“Well, I am in need of a good pre- and post-move clean-up and you could use my apartment as a test,” she wrote. “Plus, there’d be photo documentation of how perfect the place is and then my landlord couldn’t hold my deposit!”
I responded, “Totally, sounds like fun!”
As twisted as it sounds, I do love a good cleaning challenge. Plus, I’ve never had money riding on a project like this. I liked the added pressure. Eight hours of cleaning later, I know a lot more about cleaning apartments top to bottom, and I have some tips that will surely make cleaning your own apartment before moving out much easier.
My friend’s apartment was a one-bedroom, one-bath place with hardwood floors – about 600 feet total. First, let’s cover the required cleaning items – then we’ll get to specific cleaning tasks.
- A powerful vacuum with attachments that can suck up dust from places high and low
- A mop and two buckets (yes, two!)
- Non-scratch scrubbing sponges
- Paper towels
- Mr. Clean Magic Erasers for cleaning paint scuffs (a four-pack should be sufficient)
- An all-purpose sprayable cleanser for cleaning sinks and showers
- Easy-Off for cleaning the oven (it might be noxious, but there’s nothing that works better)
- Mineral oil for cleaning caked-on grease and dust in high places
- Murphy Oil Soap or general dishwashing soap for cleaning the hardwood or linoleum floors
- TSP substitute cleaner for cleaning dirty painted walls.
- A set of rubber gloves
There aren’t too many required items here, but yes, they are all required. Each one serves a different purpose. Now let’s talk about what each item actually does.
To clean sinks and tubs: Use a scrubbing sponge and the all-purpose cleanser. Although I’ve written about environmentally friendly cleaners in the past, for a situation like this, go with a more powerful bleach-based product. You want to cut through dirt and oil quickly. Pay special attention to soap dishes and sink rims. Scrub until you don’t see grey gunk anymore.
To clean the oven: Spray any caked-on spills with Easy-Off, let it sit for a few minutes, then wipe away. Clean the cooktop with your all-purpose cleanser.
To clean the tops of things in your kitchen, like your refrigerator or microwave: Use the mineral oil and paper towels to wipe away that gross combination of oil and dust. I’ve written about this technique before, and I got to test it big time when cleaning my friend’s kitchen. Her fridge was right next to her stove, so the top of her fridge was covered in a combination of dust and aerated oil. I used the mineral oil and paper towels to wipe away most of the grime, then followed up with the all-purpose cleanser. The top of the fridge went from sticky to smooth.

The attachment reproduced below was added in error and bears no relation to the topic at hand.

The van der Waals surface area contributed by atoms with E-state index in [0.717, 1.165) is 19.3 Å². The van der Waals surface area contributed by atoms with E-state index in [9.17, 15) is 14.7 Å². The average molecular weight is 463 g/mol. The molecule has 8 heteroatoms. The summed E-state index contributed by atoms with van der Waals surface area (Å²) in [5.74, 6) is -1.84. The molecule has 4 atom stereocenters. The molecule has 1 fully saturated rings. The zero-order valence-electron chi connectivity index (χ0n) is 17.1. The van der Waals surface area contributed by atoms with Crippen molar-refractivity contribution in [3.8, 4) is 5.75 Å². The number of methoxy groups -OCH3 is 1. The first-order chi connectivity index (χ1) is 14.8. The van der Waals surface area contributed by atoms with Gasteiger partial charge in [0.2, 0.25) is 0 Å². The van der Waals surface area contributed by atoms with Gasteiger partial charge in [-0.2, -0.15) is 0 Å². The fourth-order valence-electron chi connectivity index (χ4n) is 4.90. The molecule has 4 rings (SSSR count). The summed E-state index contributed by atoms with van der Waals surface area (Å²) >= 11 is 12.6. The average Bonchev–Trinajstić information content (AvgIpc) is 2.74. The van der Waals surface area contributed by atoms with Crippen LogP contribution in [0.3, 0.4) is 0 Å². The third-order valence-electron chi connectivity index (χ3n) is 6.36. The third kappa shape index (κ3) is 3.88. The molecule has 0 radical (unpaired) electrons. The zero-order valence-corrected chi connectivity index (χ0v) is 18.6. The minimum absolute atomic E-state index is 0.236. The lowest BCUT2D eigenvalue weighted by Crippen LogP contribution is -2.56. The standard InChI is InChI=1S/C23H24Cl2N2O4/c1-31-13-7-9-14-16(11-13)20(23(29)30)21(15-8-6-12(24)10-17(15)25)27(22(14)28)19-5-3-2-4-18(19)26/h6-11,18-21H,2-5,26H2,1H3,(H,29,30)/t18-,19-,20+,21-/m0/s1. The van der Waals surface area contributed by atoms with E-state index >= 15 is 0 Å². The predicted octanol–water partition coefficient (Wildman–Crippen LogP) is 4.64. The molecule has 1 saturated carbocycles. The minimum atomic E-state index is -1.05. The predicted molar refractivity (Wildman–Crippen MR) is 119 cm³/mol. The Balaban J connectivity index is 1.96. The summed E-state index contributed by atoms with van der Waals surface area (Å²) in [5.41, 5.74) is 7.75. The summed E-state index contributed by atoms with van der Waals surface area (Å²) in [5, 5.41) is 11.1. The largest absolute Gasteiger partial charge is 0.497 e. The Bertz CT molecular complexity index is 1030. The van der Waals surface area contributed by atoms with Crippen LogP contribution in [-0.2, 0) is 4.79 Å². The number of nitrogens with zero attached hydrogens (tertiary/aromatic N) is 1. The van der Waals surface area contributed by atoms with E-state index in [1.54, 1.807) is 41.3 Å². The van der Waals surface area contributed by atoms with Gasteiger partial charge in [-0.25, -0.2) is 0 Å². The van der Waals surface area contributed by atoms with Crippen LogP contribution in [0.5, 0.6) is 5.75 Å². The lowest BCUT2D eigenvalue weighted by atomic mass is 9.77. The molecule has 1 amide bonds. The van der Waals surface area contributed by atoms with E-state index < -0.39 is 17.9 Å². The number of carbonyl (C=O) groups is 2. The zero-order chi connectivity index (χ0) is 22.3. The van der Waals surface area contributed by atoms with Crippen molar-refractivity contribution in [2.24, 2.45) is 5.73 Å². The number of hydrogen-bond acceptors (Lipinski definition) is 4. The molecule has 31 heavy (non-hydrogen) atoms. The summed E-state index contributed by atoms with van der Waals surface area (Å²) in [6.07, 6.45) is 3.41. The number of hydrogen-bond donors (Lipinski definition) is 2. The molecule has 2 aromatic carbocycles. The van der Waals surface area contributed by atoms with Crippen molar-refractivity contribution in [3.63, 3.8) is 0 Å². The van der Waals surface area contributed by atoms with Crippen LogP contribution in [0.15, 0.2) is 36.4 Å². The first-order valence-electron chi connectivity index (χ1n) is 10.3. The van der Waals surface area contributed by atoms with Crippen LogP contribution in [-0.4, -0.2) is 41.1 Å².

To clean your walls, and get rid of smudges and nicks: First use a sprayable TSP substitute, then follow with the Mr. Clean Magic Eraser. What exactly is a TSP substitute? TSP stands for trisodium phosphate, and TSP is commonly used to prep walls for painting. I have a long history with TSP – when I was a kid my mom made my brother and me clean up our dirty handprints with it. It was the cleaning project I most despised, but I did learn one thing: TSP is a great cleaning agent. Because of environmental concerns, true TSP isn’t widely available, and shouldn’t be used. TSP substitutes (labeled as such) do a comparable cleaning job. Look for this product in the paint-prep section of your local hardware store.
After you’ve moved out all of your stuff, your apartment walls will likely look horrifyingly dirty. To keep your landlord from having to repaint (and charge you for the privilege) clean your walls yourself. Spray the scuff mark with TSP, let it sit for a minute, then rub and scrub with one of your sponges. The mark will practically disappear. (One note of caution: Don’t use TSP on glossy paint – it will lose its shine.)
The kicker is the Magic Eraser. I hadn’t used this product before, but it really is magic. Rub the eraser where the scuff was, and if the TSP hadn’t completely removed it, the eraser will.
To clean your hardwood floor: This is a two-step project – vacuuming up dust, then cleaning the floors. You want your floors as clean as possible – free of dust, dirt and last week’s spilled cereal – before mopping. This is when a hose attachment with a brush is especially helpful in a vacuum. If you don’t have that, use a dry Swiffer. Just use a small vacuum, like a DustBuster, to pick up dust, dirt and hair before it gets pushed around.
You’ll need a squeezable mop, two buckets and some sort of liquid soap product to properly clean your floors. Murphy Oil Soap is a gentle soap formulated for hardwood floors. Basic dish soap also works – use a couple tablespoons for every gallon of water.
One of my pet peeves is people cleaning floors improperly. If you have dirty floors and you’re rinsing your mop in one bucket, your clean water will quickly turn dirty and you’ll just be pushing dirt around the apartment. Here’s how to do it correctly:
Step 1. Fill one bucket with warm water and soap. Leave the other empty.
Step 2. Soak your mop in water from the clean bucket. Wring it out in the empty bucket (now known as the dirty bucket). Mop a portion of the floor. Wring out the mop again into the dirty bucket.
Step 3. Stick the wrung-out mop in the clean bucket, and let it absorb clean, soapy water. Then move it over to the dirty bucket and wring it out. Now you’ve rinsed your mop with clean water and can mop another section of the floor.
With this process you’re never squeezing dirty water into your clean bucket. Your floor will thank you.
Because my friend moved recently, she won’t know if she’s getting her full security deposit back for at least another two weeks. I’m feeling confident, though. The place looked beautiful when she closed her front door for the last time.